|Publication number||US7789049 B2|
|Application number||US 12/172,660|
|Publication date||Sep 7, 2010|
|Filing date||Jul 14, 2008|
|Priority date||Jul 14, 2008|
|Also published as||US20100006044|
|Publication number||12172660, 172660, US 7789049 B2, US 7789049B2, US-B2-7789049, US7789049 B2, US7789049B2|
|Inventors||William Robert Duley|
|Original Assignee||Honda Motor Co., Ltd.|
|Export Citation||BiBTeX, EndNote, RefMan|
|Patent Citations (19), Referenced by (7), Classifications (7), Legal Events (4)|
|External Links: USPTO, USPTO Assignment, Espacenet|
The present disclosure generally relates to water pumps for vehicles. More specifically, the present disclosure relates to a variable capacity water pump having an electromagnetic control.
Water pumps are typically used on vehicles today to provide heat transfer means for an engine during operation. The engine crank shaft typically drives the water pump at a fixed ratio. Thus, as the engine idle speed is reduced, a trend in vehicles today to reduce emissions, the water pump speed is correspondingly reduced. This reduction in water pump speed results in a reduction of the coolant flow through the cooling system which can result in poor heater output for the interior of the vehicle when needed in cold weather and also can result in poor coolant flow for engine cooling during hot weather.
Increasing the water pump speed by increasing the drive ratio from the crank shaft will increase the coolant flow at engine idle speeds, but it may result in over speeding the water pump at higher engine speeds which may produce pump cavitations and reduced water pump bearing life. Pump cavitations can result in pump damage and a reduction in cooling system performance.
It is known to add an auxiliary water pump, typically electrically driven, to provide additional coolant at low engine idle speeds. Another approach is to use movable vanes in the inlet of the water pump to throttle the coolant flow at higher engine speeds. However, the prior art systems have numerous disadvantages. For example, the auxiliary water pump and electrically driven water pump can add weight and cost because extra components are required, and because the capacity of the battery and generator needs to be increased, to supply the extra power needed by the water pump motor.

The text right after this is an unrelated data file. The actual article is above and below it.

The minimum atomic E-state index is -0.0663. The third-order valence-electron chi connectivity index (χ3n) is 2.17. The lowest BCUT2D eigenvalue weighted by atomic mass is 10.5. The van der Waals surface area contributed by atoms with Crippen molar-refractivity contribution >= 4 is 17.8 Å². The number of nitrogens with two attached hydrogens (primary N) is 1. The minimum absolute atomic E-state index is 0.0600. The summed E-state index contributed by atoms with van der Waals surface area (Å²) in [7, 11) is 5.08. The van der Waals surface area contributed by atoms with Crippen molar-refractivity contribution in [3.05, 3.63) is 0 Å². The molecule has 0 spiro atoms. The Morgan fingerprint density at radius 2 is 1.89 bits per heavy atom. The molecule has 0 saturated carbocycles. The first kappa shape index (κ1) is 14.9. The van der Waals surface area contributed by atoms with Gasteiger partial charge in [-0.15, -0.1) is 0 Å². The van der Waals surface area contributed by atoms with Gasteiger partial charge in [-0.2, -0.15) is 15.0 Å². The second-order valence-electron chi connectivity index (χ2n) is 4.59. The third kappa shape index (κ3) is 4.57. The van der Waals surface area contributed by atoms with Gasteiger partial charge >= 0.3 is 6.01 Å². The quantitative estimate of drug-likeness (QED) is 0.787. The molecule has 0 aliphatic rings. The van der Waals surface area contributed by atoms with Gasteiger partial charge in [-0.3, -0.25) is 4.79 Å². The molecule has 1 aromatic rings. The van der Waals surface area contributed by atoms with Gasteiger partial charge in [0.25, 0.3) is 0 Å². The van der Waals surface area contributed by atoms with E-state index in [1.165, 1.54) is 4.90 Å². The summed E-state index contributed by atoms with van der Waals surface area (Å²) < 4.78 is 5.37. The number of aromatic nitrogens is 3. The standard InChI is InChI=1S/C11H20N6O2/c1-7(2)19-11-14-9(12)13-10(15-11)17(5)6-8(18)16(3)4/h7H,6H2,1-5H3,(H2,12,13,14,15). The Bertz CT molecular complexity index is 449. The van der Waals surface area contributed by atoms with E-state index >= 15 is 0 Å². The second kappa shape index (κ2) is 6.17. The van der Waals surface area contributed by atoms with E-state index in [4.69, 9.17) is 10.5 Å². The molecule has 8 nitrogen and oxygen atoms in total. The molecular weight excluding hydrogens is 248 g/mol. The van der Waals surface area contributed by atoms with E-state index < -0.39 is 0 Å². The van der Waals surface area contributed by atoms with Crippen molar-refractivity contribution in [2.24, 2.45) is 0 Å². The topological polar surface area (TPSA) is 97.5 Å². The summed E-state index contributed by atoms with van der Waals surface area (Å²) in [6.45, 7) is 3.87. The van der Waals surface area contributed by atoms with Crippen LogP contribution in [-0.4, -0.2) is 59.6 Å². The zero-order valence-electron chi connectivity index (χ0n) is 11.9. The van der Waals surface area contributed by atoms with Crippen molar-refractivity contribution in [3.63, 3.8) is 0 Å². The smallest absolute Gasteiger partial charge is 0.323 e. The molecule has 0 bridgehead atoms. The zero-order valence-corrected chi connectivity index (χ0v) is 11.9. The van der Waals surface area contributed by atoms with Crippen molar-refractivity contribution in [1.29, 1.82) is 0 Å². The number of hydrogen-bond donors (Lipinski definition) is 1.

The present disclosure provides a variable capacity water pump having good coolant flow at low engine idle speeds while avoiding pump cavitation at higher engine speeds and without the need for an auxiliary water pump.
In accordance with one aspect, a variable flow coolant pump for an engine of a motor vehicle comprises a pump housing defining a fluid chamber. The fluid chamber includes a fluid inlet and a fluid outlet for providing flow of coolant through the housing. An impeller is rotationally supported in the fluid chamber between the inlet and the outlet for pumping coolant through the housing. An engine driven shaft is disposed within the housing for supporting the impeller and rotating the impeller about a longitudinal axis. An electromagnetic field generator selectively produces a magnetic field that moves the impeller axially along the shaft between a first position and a second position which selectively changes the amount of coolant flow through the housing between the fluid inlet and the fluid outlet.
In accordance with another aspect, a water pump for use in a coolant system to cool an engine comprises a housing defining a fluid chamber having a fluid inlet and a fluid outlet. A drive shaft has a first end section connected to an engine driven water pump pulley and a second end section. The drive shaft rotates at a rate proportional to a given engine speed. An impeller is disposed within the fluid chamber and coupled to the second end section of the drive shaft. The impeller pumps coolant through the housing and to the engine when rotated. An electromagnetic field generator is operatively engaged to the drive shaft. The electromagnetic field generator produces a magnetic field that moves the impeller away from the fluid inlet toward the electromagnetic field generator to selectively change the amount of coolant flow through the fluid chamber.